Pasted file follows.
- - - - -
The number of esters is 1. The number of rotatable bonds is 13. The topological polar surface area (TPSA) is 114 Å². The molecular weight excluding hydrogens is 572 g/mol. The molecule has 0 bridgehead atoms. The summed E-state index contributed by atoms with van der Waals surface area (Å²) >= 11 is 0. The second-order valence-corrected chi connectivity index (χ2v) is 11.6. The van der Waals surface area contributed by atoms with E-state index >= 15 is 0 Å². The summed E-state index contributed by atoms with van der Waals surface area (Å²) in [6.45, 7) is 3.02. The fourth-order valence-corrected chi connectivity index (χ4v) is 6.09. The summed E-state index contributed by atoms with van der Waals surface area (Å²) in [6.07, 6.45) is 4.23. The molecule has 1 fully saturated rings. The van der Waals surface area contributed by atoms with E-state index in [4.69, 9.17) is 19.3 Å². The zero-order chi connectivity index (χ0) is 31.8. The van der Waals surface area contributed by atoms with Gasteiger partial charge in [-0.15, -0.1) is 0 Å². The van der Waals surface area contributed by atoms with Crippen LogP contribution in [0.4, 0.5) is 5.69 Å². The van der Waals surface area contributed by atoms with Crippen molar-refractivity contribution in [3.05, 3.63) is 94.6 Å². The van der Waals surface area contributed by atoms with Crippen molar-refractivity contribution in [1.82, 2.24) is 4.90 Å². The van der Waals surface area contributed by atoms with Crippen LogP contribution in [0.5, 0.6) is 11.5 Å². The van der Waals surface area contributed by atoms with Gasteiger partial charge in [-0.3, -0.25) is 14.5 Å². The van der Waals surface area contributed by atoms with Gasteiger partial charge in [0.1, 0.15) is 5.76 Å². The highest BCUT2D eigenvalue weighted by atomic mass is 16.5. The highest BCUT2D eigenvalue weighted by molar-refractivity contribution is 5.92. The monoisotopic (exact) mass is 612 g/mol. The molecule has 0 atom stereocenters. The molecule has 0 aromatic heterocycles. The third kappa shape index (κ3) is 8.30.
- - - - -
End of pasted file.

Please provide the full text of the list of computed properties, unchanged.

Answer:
The number of esters is 1. The number of rotatable bonds is 13. The topological polar surface area (TPSA) is 114 Å². The molecular weight excluding hydrogens is 572 g/mol. The molecule has 0 bridgehead atoms. The summed E-state index contributed by atoms with van der Waals surface area (Å²) >= 11 is 0. The second-order valence-corrected chi connectivity index (χ2v) is 11.6. The van der Waals surface area contributed by atoms with E-state index >= 15 is 0 Å². The summed E-state index contributed by atoms with van der Waals surface area (Å²) in [6.45, 7) is 3.02. The fourth-order valence-corrected chi connectivity index (χ4v) is 6.09. The summed E-state index contributed by atoms with van der Waals surface area (Å²) in [6.07, 6.45) is 4.23. The molecule has 1 fully saturated rings. The van der Waals surface area contributed by atoms with E-state index in [4.69, 9.17) is 19.3 Å². The zero-order chi connectivity index (χ0) is 31.8. The van der Waals surface area contributed by atoms with Gasteiger partial charge in [-0.15, -0.1) is 0 Å². The van der Waals surface area contributed by atoms with Crippen LogP contribution in [0.4, 0.5) is 5.69 Å². The van der Waals surface area contributed by atoms with Crippen molar-refractivity contribution in [3.05, 3.63) is 94.6 Å². The van der Waals surface area contributed by atoms with Crippen molar-refractivity contribution in [1.82, 2.24) is 4.90 Å². The van der Waals surface area contributed by atoms with Crippen LogP contribution in [0.5, 0.6) is 11.5 Å². The van der Waals surface area contributed by atoms with Gasteiger partial charge in [-0.3, -0.25) is 14.5 Å². The van der Waals surface area contributed by atoms with Gasteiger partial charge in [0.1, 0.15) is 5.76 Å². The highest BCUT2D eigenvalue weighted by atomic mass is 16.5. The highest BCUT2D eigenvalue weighted by molar-refractivity contribution is 5.92. The monoisotopic (exact) mass is 612 g/mol. The molecule has 0 atom stereocenters. The molecule has 0 aromatic heterocycles. The third kappa shape index (κ3) is 8.30.